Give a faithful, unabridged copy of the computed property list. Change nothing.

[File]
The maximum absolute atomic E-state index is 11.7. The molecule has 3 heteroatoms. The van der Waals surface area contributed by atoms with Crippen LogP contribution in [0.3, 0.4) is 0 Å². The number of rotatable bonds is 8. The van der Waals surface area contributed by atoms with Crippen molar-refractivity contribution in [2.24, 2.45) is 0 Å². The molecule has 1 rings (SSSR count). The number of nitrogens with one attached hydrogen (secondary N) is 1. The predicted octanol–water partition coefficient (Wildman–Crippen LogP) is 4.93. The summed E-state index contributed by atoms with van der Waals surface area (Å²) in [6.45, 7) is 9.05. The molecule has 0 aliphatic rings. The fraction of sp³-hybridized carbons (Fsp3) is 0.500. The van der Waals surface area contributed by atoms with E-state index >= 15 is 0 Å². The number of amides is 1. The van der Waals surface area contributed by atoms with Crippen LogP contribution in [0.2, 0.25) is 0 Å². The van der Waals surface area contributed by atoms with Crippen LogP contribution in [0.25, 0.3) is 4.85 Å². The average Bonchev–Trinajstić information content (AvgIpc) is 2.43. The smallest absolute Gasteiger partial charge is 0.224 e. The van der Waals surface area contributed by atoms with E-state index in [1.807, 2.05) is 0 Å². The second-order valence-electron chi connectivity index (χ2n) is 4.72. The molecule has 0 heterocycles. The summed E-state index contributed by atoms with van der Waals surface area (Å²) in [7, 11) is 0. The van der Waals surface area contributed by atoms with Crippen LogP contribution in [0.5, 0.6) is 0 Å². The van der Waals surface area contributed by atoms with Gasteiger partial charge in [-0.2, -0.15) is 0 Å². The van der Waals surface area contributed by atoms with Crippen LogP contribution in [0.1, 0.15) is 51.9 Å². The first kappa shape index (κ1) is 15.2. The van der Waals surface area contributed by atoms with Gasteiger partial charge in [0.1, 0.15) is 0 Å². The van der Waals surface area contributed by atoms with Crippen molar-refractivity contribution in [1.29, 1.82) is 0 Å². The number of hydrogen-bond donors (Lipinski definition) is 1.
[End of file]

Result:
The maximum absolute atomic E-state index is 11.7. The molecule has 3 heteroatoms. The van der Waals surface area contributed by atoms with Crippen LogP contribution in [0.3, 0.4) is 0 Å². The number of rotatable bonds is 8. The van der Waals surface area contributed by atoms with Crippen molar-refractivity contribution in [2.24, 2.45) is 0 Å². The molecule has 1 rings (SSSR count). The number of nitrogens with one attached hydrogen (secondary N) is 1. The predicted octanol–water partition coefficient (Wildman–Crippen LogP) is 4.93. The summed E-state index contributed by atoms with van der Waals surface area (Å²) in [6.45, 7) is 9.05. The molecule has 0 aliphatic rings. The fraction of sp³-hybridized carbons (Fsp3) is 0.500. The van der Waals surface area contributed by atoms with E-state index >= 15 is 0 Å². The number of amides is 1. The van der Waals surface area contributed by atoms with Crippen LogP contribution in [0.2, 0.25) is 0 Å². The van der Waals surface area contributed by atoms with Crippen LogP contribution in [0.25, 0.3) is 4.85 Å². The average Bonchev–Trinajstić information content (AvgIpc) is 2.43. The smallest absolute Gasteiger partial charge is 0.224 e. The van der Waals surface area contributed by atoms with E-state index in [1.807, 2.05) is 0 Å². The second-order valence-electron chi connectivity index (χ2n) is 4.72. The molecule has 0 heterocycles. The summed E-state index contributed by atoms with van der Waals surface area (Å²) in [7, 11) is 0. The van der Waals surface area contributed by atoms with Crippen LogP contribution in [0.5, 0.6) is 0 Å². The van der Waals surface area contributed by atoms with Gasteiger partial charge in [-0.2, -0.15) is 0 Å². The van der Waals surface area contributed by atoms with Crippen LogP contribution in [0.1, 0.15) is 51.9 Å². The first kappa shape index (κ1) is 15.2. The van der Waals surface area contributed by atoms with Gasteiger partial charge in [0.1, 0.15) is 0 Å². The van der Waals surface area contributed by atoms with Crippen molar-refractivity contribution in [1.29, 1.82) is 0 Å². The number of hydrogen-bond donors (Lipinski definition) is 1.